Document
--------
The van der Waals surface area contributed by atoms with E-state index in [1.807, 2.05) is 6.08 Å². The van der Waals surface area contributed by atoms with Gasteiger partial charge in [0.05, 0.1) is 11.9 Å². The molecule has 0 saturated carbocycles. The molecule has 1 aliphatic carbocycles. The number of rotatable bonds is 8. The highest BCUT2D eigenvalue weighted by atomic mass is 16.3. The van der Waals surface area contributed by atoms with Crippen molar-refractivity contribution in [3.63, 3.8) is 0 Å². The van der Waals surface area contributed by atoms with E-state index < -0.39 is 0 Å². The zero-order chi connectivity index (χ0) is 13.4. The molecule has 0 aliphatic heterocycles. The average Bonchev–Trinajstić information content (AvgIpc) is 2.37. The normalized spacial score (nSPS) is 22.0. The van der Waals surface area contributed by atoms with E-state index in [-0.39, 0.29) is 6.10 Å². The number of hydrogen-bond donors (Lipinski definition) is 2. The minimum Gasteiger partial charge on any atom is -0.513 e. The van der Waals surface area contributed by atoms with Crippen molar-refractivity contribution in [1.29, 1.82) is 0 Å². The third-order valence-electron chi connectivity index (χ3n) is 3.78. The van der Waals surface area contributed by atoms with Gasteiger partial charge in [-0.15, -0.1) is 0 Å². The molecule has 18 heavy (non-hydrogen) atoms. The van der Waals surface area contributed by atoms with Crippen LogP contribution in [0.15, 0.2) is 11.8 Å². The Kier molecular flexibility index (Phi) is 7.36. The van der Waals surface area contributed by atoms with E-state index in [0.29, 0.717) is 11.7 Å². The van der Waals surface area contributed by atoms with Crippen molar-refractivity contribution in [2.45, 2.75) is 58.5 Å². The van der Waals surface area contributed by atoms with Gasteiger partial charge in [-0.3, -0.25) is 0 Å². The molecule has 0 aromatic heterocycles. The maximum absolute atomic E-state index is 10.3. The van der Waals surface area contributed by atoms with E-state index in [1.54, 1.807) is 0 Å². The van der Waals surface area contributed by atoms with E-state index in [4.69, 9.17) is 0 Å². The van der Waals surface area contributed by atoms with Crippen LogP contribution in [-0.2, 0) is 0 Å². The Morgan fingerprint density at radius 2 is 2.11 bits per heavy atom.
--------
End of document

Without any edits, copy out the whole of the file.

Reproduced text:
The van der Waals surface area contributed by atoms with E-state index in [1.807, 2.05) is 6.08 Å². The van der Waals surface area contributed by atoms with Gasteiger partial charge in [0.05, 0.1) is 11.9 Å². The molecule has 0 saturated carbocycles. The molecule has 1 aliphatic carbocycles. The number of rotatable bonds is 8. The highest BCUT2D eigenvalue weighted by atomic mass is 16.3. The van der Waals surface area contributed by atoms with Crippen molar-refractivity contribution in [3.63, 3.8) is 0 Å². The van der Waals surface area contributed by atoms with E-state index < -0.39 is 0 Å². The zero-order chi connectivity index (χ0) is 13.4. The molecule has 0 aliphatic heterocycles. The average Bonchev–Trinajstić information content (AvgIpc) is 2.37. The normalized spacial score (nSPS) is 22.0. The van der Waals surface area contributed by atoms with E-state index in [-0.39, 0.29) is 6.10 Å². The number of hydrogen-bond donors (Lipinski definition) is 2. The minimum Gasteiger partial charge on any atom is -0.513 e. The van der Waals surface area contributed by atoms with Crippen molar-refractivity contribution in [1.29, 1.82) is 0 Å². The third-order valence-electron chi connectivity index (χ3n) is 3.78. The van der Waals surface area contributed by atoms with Gasteiger partial charge in [-0.15, -0.1) is 0 Å². The molecule has 18 heavy (non-hydrogen) atoms. The van der Waals surface area contributed by atoms with Crippen LogP contribution in [0.15, 0.2) is 11.8 Å². The Kier molecular flexibility index (Phi) is 7.36. The van der Waals surface area contributed by atoms with E-state index in [0.29, 0.717) is 11.7 Å². The van der Waals surface area contributed by atoms with Crippen molar-refractivity contribution in [2.45, 2.75) is 58.5 Å². The van der Waals surface area contributed by atoms with Gasteiger partial charge in [-0.3, -0.25) is 0 Å². The molecule has 0 aromatic heterocycles. The maximum absolute atomic E-state index is 10.3. The van der Waals surface area contributed by atoms with E-state index in [1.54, 1.807) is 0 Å². The van der Waals surface area contributed by atoms with E-state index in [4.69, 9.17) is 0 Å². The van der Waals surface area contributed by atoms with Crippen LogP contribution in [-0.2, 0) is 0 Å². The Morgan fingerprint density at radius 2 is 2.11 bits per heavy atom.